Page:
Croton cupreolepis (Euphorbiaceae) is newly described from montane, evergreen forests of eastern Madagascar. It is distinguished by its coppery-lepidote trichomes that form a dense covering on the floral buds and inflorescences, as well as on the dorsal side of the petals of both pistillate and staminate flowers, and also by its distinctive recurved pedicels. The young leaves are covered by the same type of coppery trichomes on the lower surface, but as the leaves expand, the coppery scales become scattered on a background of silvery scales. The species has been confused with Croton chrysodaphne, C. nobilis, or else specimens have been left determined just to genus. Its broad latitudinal distribution in Madagascar suggests that it may once have been more widespread, but has been a victim of the widespread deforestation of primary forest along the eastern slopes of the island.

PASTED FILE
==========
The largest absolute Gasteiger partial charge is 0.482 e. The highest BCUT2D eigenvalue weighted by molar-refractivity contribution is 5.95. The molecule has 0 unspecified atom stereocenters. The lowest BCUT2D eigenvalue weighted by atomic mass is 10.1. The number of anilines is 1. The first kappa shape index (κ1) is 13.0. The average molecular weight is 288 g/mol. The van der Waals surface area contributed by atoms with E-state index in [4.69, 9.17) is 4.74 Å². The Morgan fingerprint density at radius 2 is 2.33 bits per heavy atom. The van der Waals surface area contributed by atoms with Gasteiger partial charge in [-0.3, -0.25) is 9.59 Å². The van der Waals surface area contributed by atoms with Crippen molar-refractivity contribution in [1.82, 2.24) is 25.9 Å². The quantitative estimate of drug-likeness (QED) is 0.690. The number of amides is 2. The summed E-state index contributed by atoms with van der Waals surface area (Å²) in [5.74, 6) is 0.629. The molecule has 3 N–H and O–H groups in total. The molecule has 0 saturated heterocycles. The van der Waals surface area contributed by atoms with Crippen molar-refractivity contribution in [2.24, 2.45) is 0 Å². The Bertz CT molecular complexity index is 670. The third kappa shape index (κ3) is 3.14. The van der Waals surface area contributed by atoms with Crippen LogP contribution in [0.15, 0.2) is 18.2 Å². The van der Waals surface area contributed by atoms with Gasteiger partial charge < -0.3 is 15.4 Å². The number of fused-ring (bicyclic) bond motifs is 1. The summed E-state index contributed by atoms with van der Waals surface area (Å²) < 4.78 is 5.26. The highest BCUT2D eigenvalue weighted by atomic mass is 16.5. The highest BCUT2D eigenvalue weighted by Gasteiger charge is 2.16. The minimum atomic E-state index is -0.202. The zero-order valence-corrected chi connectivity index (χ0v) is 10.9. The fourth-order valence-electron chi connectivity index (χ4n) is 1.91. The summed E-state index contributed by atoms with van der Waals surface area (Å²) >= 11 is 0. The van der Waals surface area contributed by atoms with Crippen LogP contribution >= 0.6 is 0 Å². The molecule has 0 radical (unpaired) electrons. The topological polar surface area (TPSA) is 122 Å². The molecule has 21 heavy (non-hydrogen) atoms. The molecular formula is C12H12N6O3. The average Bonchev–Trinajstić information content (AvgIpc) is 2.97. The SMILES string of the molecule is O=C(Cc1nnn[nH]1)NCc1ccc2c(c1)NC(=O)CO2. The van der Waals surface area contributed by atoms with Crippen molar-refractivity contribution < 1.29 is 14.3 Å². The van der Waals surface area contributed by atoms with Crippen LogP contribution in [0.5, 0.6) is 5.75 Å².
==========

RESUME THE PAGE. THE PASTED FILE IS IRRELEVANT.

You have requested a machine translation of selected content from our databases. This functionality is provided solely for your convenience and is in no way intended to replace human translation. Neither BioOne nor the owners and publishers of the content make, and they explicitly disclaim, any express or implied representations or warranties of any kind, including, without limitation, representations and warranties as to the functionality of the translation feature or the accuracy or completeness of the translations.
Translations are not retained in our system. Your use of this feature and the translations is subject to all use restrictions contained in the Terms and Conditions of Use of the BioOne website.
Vol. 41 • No. 4